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Character description examples: Creating people not caricatures

Effective character description examples from a range of authors from Victorian to modern times show the many ways to convey characters’ personalities, desires, strengths and shortcomings.

Great character descriptions demonstrate how fiction has the power to make invented characters feel like old friends. Ernest Hemingway once wrote, ‘When writing a novel a writer should create living people; people not characters. A character is a caricature’. Read character description examples that build character and persona, plus takeaways from each excerpt:

Character description examples and what they teach us

The character description examples below show how to:

  1. Describe characters using appearance

    Margaret Atwood shows how to use characters’ clothing to imply personality.

  2. Describe characters through multiple POVS

    Virginia Woolf shows how multiple viewpoints can build a person’s many sides through an ensemble’s perspectives.

  3. Deepen character description using metaphor

    Arundhati Roy illustrates the way metaphor enriches characters and adds descriptive depth and specificity through comparison.

  4. Make character introductions memorable

    Charles Dickens shows how to combine broad information and specific detail to create a memorable character description.

  5. Build characters through actions

    Toni Morrison shows how describing past or present actions helps to suggest a person’s broader persona.

  6. Describe personality through speech and dialogue

    J.D. Salinger shows how what characters say (and mid-dialogue gesture) reveals a lot about personality and desire.

  7. Use comparison for contrasting character description

    George Eliot shows how comparing and contrasting two characters can make each more real.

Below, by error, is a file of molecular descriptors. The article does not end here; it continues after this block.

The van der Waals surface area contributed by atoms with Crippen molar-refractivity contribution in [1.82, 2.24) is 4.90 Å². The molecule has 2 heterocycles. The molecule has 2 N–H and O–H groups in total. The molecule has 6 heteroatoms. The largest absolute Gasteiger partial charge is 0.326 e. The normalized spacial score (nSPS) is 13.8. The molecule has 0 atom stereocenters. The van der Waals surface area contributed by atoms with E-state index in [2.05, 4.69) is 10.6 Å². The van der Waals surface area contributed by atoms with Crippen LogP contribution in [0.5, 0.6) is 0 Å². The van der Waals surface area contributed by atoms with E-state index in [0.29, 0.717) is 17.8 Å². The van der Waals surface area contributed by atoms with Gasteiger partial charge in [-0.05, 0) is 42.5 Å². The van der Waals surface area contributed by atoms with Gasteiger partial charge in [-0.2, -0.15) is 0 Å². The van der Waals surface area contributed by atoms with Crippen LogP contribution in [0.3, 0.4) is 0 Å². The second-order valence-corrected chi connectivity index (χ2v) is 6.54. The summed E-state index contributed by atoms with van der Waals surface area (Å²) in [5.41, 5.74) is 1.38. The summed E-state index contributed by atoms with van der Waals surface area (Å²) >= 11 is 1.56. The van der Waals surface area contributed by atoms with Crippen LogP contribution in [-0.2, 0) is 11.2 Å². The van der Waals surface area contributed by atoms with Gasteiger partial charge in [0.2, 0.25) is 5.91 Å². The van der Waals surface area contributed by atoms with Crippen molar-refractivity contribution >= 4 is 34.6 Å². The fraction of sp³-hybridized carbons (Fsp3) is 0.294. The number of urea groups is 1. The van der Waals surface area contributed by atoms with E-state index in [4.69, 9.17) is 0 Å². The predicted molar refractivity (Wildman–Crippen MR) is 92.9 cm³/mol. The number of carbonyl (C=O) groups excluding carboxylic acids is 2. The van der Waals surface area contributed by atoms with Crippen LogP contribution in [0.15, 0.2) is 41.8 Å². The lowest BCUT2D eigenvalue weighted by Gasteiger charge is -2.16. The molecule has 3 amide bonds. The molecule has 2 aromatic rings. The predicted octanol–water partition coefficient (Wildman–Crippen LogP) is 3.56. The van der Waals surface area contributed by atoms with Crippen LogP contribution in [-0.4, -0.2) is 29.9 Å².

8. Change narrative voice over time

    James Joyce’s narration shows how you can make your narrator’s voice reflect core changes in their arc such as growing older.

1. Describe characters using appearance

When you describe how a character looks, think about how appearances hint at personality.

In Margaret Atwood’s Booker-winning novel The Blind Assassin (2000), for example, Atwood’s narrator Iris opens the story remembering her sister Laura’s death.

Atwood creates a clear sense of Laura’s troubled personality by describing her clothing:

I could picture the smooth oval of Laura’s face, her neatly pinned chignon, the dress she would have been wearing: a shirtwaist with a small rounded collar, in a sober colour – navy blue or steel grey or hospital-corridor green. Penitential colours – less like something she’d chosen to put on than like something she’d been locked up in.

Margaret Atwood, The Blind Assassin (2000), p. 4.

Atwood’s description is specific in detail and there are clues to Laura’s depressive character in the ‘sober’ and ‘penitential’ (meaning expressing penance) colors in Atwood’s description.

2. Describe characters through multiple POVs

One of the great benefits of a story with multiple viewpoint characters is you can create impressions of people through different facets of their personality.

For example, revealing a man from adult friends’ point of view versus children’s POV (as in the example below).

It adds depth and complexity to characters and their relationships when different facets surface depending on who they’re with (and on whose point of view you are reading).

Character description according to Mark Twain - adjectives a person uses hints at personality

Example of how to describe characters using multiple points of view

The modernist author Virginia Woolf is a master of combining multiple characters’ points of view (even within a single scene) to create a complex sense of ensemble and emotion.